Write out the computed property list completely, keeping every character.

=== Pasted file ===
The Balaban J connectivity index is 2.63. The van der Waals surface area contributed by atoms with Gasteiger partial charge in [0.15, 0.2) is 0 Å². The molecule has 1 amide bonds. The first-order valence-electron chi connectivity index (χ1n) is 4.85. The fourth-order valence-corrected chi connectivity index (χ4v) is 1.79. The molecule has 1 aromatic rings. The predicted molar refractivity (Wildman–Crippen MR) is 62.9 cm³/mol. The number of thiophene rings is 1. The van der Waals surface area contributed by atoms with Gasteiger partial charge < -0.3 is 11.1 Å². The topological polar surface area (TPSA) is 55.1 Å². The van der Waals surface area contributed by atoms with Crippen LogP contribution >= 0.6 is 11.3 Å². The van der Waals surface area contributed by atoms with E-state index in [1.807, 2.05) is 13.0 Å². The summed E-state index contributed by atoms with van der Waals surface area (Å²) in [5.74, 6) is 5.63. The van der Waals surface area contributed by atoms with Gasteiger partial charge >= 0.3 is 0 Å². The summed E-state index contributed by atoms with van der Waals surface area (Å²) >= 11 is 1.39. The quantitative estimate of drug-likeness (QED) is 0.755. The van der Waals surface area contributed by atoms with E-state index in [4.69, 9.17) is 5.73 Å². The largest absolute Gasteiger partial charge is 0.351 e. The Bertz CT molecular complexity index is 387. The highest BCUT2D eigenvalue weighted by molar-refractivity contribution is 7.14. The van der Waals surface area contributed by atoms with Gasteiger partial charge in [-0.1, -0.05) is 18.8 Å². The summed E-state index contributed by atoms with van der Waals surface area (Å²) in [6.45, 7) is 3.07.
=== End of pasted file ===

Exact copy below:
The Balaban J connectivity index is 2.63. The van der Waals surface area contributed by atoms with Gasteiger partial charge in [0.15, 0.2) is 0 Å². The molecule has 1 amide bonds. The first-order valence-electron chi connectivity index (χ1n) is 4.85. The fourth-order valence-corrected chi connectivity index (χ4v) is 1.79. The molecule has 1 aromatic rings. The predicted molar refractivity (Wildman–Crippen MR) is 62.9 cm³/mol. The number of thiophene rings is 1. The van der Waals surface area contributed by atoms with Gasteiger partial charge < -0.3 is 11.1 Å². The topological polar surface area (TPSA) is 55.1 Å². The van der Waals surface area contributed by atoms with Crippen LogP contribution >= 0.6 is 11.3 Å². The van der Waals surface area contributed by atoms with E-state index in [1.807, 2.05) is 13.0 Å². The summed E-state index contributed by atoms with van der Waals surface area (Å²) in [5.74, 6) is 5.63. The van der Waals surface area contributed by atoms with Gasteiger partial charge >= 0.3 is 0 Å². The summed E-state index contributed by atoms with van der Waals surface area (Å²) >= 11 is 1.39. The quantitative estimate of drug-likeness (QED) is 0.755. The van der Waals surface area contributed by atoms with E-state index in [4.69, 9.17) is 5.73 Å². The largest absolute Gasteiger partial charge is 0.351 e. The Bertz CT molecular complexity index is 387. The highest BCUT2D eigenvalue weighted by molar-refractivity contribution is 7.14. The van der Waals surface area contributed by atoms with Gasteiger partial charge in [-0.1, -0.05) is 18.8 Å². The summed E-state index contributed by atoms with van der Waals surface area (Å²) in [6.45, 7) is 3.07.